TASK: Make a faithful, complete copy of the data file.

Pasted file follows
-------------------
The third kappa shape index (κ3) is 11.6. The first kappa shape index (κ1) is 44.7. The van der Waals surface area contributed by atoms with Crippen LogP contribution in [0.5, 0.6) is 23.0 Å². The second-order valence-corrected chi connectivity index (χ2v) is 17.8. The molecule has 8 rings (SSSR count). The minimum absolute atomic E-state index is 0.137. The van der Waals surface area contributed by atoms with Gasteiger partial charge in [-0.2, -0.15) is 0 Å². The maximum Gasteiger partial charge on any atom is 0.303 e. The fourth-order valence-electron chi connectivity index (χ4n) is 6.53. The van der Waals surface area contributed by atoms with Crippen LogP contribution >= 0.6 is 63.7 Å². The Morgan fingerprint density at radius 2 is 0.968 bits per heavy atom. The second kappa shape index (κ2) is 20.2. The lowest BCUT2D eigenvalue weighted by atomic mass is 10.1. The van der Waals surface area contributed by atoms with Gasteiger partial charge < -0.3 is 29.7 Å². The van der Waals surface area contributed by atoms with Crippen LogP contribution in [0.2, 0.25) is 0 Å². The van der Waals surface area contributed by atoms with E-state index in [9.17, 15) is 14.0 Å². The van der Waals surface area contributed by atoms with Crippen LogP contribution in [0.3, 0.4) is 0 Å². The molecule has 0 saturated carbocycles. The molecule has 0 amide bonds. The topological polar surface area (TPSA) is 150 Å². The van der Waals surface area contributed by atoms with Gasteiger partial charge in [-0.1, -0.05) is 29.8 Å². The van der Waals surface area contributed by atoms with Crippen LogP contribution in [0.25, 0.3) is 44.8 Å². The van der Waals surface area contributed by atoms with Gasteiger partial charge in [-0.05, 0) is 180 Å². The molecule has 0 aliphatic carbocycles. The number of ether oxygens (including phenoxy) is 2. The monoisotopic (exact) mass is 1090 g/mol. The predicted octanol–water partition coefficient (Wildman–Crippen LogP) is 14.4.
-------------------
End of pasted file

The third kappa shape index (κ3) is 11.6. The first kappa shape index (κ1) is 44.7. The van der Waals surface area contributed by atoms with Crippen LogP contribution in [0.5, 0.6) is 23.0 Å². The second-order valence-corrected chi connectivity index (χ2v) is 17.8. The molecule has 8 rings (SSSR count). The minimum absolute atomic E-state index is 0.137. The van der Waals surface area contributed by atoms with Gasteiger partial charge in [-0.2, -0.15) is 0 Å². The maximum Gasteiger partial charge on any atom is 0.303 e. The fourth-order valence-electron chi connectivity index (χ4n) is 6.53. The van der Waals surface area contributed by atoms with Crippen LogP contribution >= 0.6 is 63.7 Å². The Morgan fingerprint density at radius 2 is 0.968 bits per heavy atom. The second kappa shape index (κ2) is 20.2. The lowest BCUT2D eigenvalue weighted by atomic mass is 10.1. The van der Waals surface area contributed by atoms with Gasteiger partial charge < -0.3 is 29.7 Å². The van der Waals surface area contributed by atoms with Crippen LogP contribution in [0.2, 0.25) is 0 Å². The van der Waals surface area contributed by atoms with E-state index in [9.17, 15) is 14.0 Å². The van der Waals surface area contributed by atoms with Crippen LogP contribution in [0.3, 0.4) is 0 Å². The molecule has 0 saturated carbocycles. The molecule has 0 amide bonds. The topological polar surface area (TPSA) is 150 Å². The van der Waals surface area contributed by atoms with Gasteiger partial charge in [-0.1, -0.05) is 29.8 Å². The van der Waals surface area contributed by atoms with Crippen LogP contribution in [0.25, 0.3) is 44.8 Å². The van der Waals surface area contributed by atoms with Gasteiger partial charge in [-0.05, 0) is 180 Å². The molecule has 0 aliphatic carbocycles. The number of ether oxygens (including phenoxy) is 2. The monoisotopic (exact) mass is 1090 g/mol. The predicted octanol–water partition coefficient (Wildman–Crippen LogP) is 14.4.